We were disturbed to see the increasing number of assaults on UW Campus. Starting from 1 reported incident in January 2016, there have been 3 reported incidents in a span of 20 days each month. 911 operators ask too many questions or are busy, and the chain of communication from the operator to the nearest cops standing-by is often time-consuming. The UWPD does not get to know about the crime until it has occurred. We observed that most of these crimes occurred at night when the victim was alone, but could have easily called for help. The mere arrival of a bystander could have scared the suspect away or could have provided an opportunity to inform UWPD immediately. Based on this insight, we created Beacon.
Beacon is very different from its counterparts like Life360, OnCampusOnWatch or Good2Go. These apps have complex interfaces that require some thought process on part of the victim at times of emergency. Some of these apps have been removed due to low usage or an unjustifiable price tag. Further, these apps require the user to enter a list of trusted contacts to be informed during emergencies. This is a limitation to those who are new to a place and do not yet have trusted contacts. It could also be that trusted contacts are un-reachable at the time of an emergency.
Beacon aims to reduce the number of assaults that could have been easily prevented
What it does
Beacon is an idea that relies on an established network of bystanders willing to help during emergencies. A bystander expresses his intent to offer help anytime by simply logging in to our app and letting it run in background. The app sends heartbeat messages periodically to a central server informing it of the bystander's location.
If a person needs help, she opens the Beacon app on her phone and taps on the screen to request for immediate help. This request from the victim contains the victim's location and is sent to the central server which selects as many logged-in bystanders as possible within 500 meters of the victim. All selected bystanders are informed and each such bystander receives a map indicating his location with respect to the victim. The bystander may choose to help.
During an emergency, a selected bystander is not informed about other selected bystanders. This is to avoid the well known Bystander effect. If a bystander is aware of other bystanders, then he is less likely to proceed for help assuming that others would help. But we want as much help as possible to reach the victim.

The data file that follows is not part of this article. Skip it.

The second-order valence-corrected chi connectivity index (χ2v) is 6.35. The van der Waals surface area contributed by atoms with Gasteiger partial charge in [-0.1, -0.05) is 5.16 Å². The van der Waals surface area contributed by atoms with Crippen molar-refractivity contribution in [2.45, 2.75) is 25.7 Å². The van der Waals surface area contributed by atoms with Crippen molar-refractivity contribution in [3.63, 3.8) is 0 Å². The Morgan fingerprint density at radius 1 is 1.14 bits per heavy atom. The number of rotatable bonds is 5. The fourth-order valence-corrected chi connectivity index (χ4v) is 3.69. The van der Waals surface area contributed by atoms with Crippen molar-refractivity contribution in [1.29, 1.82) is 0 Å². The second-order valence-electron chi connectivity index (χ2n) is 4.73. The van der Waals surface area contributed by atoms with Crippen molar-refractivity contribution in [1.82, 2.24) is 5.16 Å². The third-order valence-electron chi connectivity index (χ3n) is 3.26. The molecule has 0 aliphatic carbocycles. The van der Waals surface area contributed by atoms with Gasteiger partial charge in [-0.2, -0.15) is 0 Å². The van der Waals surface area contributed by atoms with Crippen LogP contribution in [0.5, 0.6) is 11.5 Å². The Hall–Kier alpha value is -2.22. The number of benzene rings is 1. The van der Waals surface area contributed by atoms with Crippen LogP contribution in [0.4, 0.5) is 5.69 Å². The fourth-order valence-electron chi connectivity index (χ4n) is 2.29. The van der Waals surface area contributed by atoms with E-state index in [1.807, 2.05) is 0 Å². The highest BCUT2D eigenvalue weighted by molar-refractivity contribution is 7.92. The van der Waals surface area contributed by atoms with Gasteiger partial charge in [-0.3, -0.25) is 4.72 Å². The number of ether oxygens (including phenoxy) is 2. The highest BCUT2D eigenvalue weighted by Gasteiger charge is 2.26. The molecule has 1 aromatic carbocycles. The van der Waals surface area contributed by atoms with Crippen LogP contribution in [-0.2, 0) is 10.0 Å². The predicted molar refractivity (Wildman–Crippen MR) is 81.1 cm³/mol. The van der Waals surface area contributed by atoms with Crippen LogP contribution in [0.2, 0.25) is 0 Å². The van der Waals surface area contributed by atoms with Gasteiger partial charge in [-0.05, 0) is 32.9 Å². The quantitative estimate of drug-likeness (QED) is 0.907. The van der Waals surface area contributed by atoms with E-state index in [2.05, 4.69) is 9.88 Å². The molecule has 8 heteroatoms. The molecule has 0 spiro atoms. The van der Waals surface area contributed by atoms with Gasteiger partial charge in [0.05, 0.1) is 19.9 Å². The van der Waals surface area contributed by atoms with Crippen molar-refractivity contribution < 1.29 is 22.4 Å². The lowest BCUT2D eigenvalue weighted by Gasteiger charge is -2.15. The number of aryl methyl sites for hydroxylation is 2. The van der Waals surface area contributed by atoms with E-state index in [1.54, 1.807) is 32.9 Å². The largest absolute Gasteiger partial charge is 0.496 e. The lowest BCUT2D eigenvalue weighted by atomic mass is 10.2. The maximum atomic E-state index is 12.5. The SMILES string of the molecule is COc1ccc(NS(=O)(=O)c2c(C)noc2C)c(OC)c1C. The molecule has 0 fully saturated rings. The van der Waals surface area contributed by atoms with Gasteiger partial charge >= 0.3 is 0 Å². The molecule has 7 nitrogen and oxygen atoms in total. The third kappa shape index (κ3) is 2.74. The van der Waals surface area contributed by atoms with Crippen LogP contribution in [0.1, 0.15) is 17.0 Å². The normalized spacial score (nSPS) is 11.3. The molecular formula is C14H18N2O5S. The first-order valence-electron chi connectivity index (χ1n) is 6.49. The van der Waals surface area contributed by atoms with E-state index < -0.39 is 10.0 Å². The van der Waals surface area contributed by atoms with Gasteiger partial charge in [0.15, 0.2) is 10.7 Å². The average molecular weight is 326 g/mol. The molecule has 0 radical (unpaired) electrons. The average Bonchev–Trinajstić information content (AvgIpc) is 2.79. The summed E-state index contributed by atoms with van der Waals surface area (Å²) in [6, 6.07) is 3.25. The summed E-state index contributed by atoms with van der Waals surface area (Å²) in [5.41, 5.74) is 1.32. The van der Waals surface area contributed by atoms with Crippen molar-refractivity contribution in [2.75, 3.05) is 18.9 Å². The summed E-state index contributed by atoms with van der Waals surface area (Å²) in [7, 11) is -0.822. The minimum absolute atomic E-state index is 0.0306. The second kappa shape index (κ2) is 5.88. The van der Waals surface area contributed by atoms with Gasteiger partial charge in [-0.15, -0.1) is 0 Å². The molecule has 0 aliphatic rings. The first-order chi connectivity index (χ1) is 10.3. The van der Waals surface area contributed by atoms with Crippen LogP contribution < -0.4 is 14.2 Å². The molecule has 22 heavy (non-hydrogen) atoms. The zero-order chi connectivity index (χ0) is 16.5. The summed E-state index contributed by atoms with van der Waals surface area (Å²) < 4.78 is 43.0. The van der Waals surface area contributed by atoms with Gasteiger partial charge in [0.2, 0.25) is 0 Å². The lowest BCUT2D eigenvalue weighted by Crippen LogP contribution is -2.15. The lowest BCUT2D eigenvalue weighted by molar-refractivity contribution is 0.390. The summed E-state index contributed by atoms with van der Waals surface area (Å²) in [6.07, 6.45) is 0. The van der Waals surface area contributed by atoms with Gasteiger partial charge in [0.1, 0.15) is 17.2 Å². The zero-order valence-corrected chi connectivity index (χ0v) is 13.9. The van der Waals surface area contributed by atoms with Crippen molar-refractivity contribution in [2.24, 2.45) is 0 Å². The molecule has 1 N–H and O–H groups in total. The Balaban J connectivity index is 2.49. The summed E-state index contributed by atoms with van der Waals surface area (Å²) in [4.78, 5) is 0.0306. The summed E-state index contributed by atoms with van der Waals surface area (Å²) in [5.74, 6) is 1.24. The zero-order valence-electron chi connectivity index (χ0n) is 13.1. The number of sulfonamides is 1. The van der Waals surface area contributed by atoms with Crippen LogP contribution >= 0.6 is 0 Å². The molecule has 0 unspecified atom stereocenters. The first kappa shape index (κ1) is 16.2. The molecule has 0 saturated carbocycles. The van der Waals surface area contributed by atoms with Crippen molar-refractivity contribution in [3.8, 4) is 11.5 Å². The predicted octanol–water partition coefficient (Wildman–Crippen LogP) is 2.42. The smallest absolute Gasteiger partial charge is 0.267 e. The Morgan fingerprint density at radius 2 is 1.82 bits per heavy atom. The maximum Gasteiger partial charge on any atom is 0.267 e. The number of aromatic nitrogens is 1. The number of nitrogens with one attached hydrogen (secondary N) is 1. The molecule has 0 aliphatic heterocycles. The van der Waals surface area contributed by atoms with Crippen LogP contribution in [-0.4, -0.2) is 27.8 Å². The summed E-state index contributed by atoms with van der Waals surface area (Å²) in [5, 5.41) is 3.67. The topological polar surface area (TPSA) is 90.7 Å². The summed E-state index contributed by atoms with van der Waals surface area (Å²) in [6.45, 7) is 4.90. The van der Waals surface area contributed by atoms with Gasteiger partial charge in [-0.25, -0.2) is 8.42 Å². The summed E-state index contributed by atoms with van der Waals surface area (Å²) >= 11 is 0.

Beacon connects people together at times of emergency
How I built it
- Built a central server for Beacon using node.js
- Built a storage server leveraging redis that stores the locations of all bystanders.
Challenges I ran into
We ran into 3 challenges.
First was the challenge of false alarms. A person may mistakenly tap Beacon requesting immediate assistance. To over come this, we added a delay of 10 seconds between when a victim taps our app and when the app sends the first request of help to the server. If the victim taps again before these 10 seconds expire, then no request for help is raised.
Second, we had to handle the situation when a bystander has more than one victim in his vicinity who needs help. We solve this problem by maintaining a list of bystanders who are already en route to help a victim. These are active bystanders. We ensure that every active bystander is assigned to exactly victim in his proximity. If there is more than victim who falls in the vicinity an active bystander, then we continue our search for other inactive bystanders in the victim's vicinity. If no inactive bystanders are found within 500 meters, we increase the range up to 1500 meters.
Third, we had to figure out how to inform the bystanders that there is a victim in their vicinity who needs help. We solved this by piggy-backing on the response to a heartbeat message sent by the bystander. We use it to inform the bystander that there is someone in his vicinity who needs help.
Accomplishments that I'm proud of
We are proud that we accomplished the idea we had in mind when we started.
- Leveraged and connected node.js, redis and google maps API to build a useful application.
- Solved several corner cases and race conditions involving heartbeats and requests for help that in node.js.
We are proud that the end result looks good and is useful
What I learned
- Learnt to use several languages and interfaces in tandem
- Design an intuitive UI and a light weight mechanism to accomplish some complex ideas.
What's next for Beacon
Currently, a malicious user himself could get hang of the victim's phone and diffuse the request for help that the victim raised. To prevent this, we wish to have the victim's phone lock itself automatically after the 10 second window has expired and the first request for assistance has been raised. The phone must then be unlocked by code known only to the victim.
We wish to have the phone start audio and video recording after the first request for assistance has been sent.
We wish to add authentication to Beacon so that only those who are registered and successfully logged in can raise requests for assistance and/or provide assistance during emergencies.
We wish it to integrate Beacon in the UW-app to bring the campus one step closer to safety against rising assaults